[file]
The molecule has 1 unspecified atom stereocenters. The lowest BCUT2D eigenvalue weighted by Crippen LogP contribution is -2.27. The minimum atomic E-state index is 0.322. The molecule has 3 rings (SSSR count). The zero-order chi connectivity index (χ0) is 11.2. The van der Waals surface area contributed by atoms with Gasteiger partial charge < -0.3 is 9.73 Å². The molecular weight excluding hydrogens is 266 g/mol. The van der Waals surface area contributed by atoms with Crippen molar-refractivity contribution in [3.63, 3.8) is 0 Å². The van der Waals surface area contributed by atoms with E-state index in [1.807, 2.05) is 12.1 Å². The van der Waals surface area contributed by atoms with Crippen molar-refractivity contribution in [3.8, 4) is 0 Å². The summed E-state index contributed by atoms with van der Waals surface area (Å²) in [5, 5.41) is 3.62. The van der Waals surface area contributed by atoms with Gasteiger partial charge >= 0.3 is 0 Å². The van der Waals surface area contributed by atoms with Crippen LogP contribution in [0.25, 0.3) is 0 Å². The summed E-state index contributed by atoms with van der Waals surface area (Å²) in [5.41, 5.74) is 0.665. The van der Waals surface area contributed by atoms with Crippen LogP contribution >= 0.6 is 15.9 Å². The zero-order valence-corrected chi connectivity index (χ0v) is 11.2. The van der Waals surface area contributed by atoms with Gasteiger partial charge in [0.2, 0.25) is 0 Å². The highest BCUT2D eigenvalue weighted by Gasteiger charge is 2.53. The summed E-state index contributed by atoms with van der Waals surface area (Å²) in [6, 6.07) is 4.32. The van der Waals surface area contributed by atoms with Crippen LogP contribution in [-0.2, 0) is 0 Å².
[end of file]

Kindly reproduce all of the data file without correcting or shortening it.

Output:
The molecule has 1 unspecified atom stereocenters. The lowest BCUT2D eigenvalue weighted by Crippen LogP contribution is -2.27. The minimum atomic E-state index is 0.322. The molecule has 3 rings (SSSR count). The zero-order chi connectivity index (χ0) is 11.2. The van der Waals surface area contributed by atoms with Gasteiger partial charge < -0.3 is 9.73 Å². The molecular weight excluding hydrogens is 266 g/mol. The van der Waals surface area contributed by atoms with Crippen molar-refractivity contribution in [3.63, 3.8) is 0 Å². The van der Waals surface area contributed by atoms with E-state index in [1.807, 2.05) is 12.1 Å². The van der Waals surface area contributed by atoms with Crippen molar-refractivity contribution in [3.8, 4) is 0 Å². The summed E-state index contributed by atoms with van der Waals surface area (Å²) in [5, 5.41) is 3.62. The van der Waals surface area contributed by atoms with Gasteiger partial charge >= 0.3 is 0 Å². The van der Waals surface area contributed by atoms with Crippen LogP contribution in [0.25, 0.3) is 0 Å². The summed E-state index contributed by atoms with van der Waals surface area (Å²) in [5.41, 5.74) is 0.665. The van der Waals surface area contributed by atoms with Crippen LogP contribution >= 0.6 is 15.9 Å². The zero-order valence-corrected chi connectivity index (χ0v) is 11.2. The van der Waals surface area contributed by atoms with Gasteiger partial charge in [0.2, 0.25) is 0 Å². The highest BCUT2D eigenvalue weighted by Gasteiger charge is 2.53. The summed E-state index contributed by atoms with van der Waals surface area (Å²) in [6, 6.07) is 4.32. The van der Waals surface area contributed by atoms with Crippen LogP contribution in [-0.2, 0) is 0 Å².